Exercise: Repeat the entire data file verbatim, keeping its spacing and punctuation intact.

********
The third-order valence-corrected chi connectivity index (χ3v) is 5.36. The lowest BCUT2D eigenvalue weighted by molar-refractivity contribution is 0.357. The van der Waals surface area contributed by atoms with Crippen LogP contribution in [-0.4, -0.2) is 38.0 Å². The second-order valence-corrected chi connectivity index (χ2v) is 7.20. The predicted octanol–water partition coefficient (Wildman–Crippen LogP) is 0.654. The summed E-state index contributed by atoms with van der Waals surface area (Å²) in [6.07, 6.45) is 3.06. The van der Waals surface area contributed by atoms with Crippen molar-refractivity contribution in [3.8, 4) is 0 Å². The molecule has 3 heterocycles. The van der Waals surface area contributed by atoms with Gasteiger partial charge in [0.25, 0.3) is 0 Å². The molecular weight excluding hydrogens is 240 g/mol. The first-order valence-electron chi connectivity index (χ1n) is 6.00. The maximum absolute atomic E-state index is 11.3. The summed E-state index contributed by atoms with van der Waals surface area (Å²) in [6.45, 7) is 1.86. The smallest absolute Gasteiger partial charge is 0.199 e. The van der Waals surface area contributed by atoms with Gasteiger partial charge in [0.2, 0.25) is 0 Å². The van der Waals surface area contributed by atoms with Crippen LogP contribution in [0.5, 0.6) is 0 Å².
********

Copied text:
The third-order valence-corrected chi connectivity index (χ3v) is 5.36. The lowest BCUT2D eigenvalue weighted by molar-refractivity contribution is 0.357. The van der Waals surface area contributed by atoms with Crippen LogP contribution in [-0.4, -0.2) is 38.0 Å². The second-order valence-corrected chi connectivity index (χ2v) is 7.20. The predicted octanol–water partition coefficient (Wildman–Crippen LogP) is 0.654. The summed E-state index contributed by atoms with van der Waals surface area (Å²) in [6.07, 6.45) is 3.06. The van der Waals surface area contributed by atoms with Crippen molar-refractivity contribution in [3.8, 4) is 0 Å². The molecule has 3 heterocycles. The van der Waals surface area contributed by atoms with Gasteiger partial charge in [0.25, 0.3) is 0 Å². The molecular weight excluding hydrogens is 240 g/mol. The first-order valence-electron chi connectivity index (χ1n) is 6.00. The maximum absolute atomic E-state index is 11.3. The summed E-state index contributed by atoms with van der Waals surface area (Å²) in [6.45, 7) is 1.86. The smallest absolute Gasteiger partial charge is 0.199 e. The van der Waals surface area contributed by atoms with Gasteiger partial charge in [0.2, 0.25) is 0 Å². The van der Waals surface area contributed by atoms with Crippen LogP contribution in [0.5, 0.6) is 0 Å².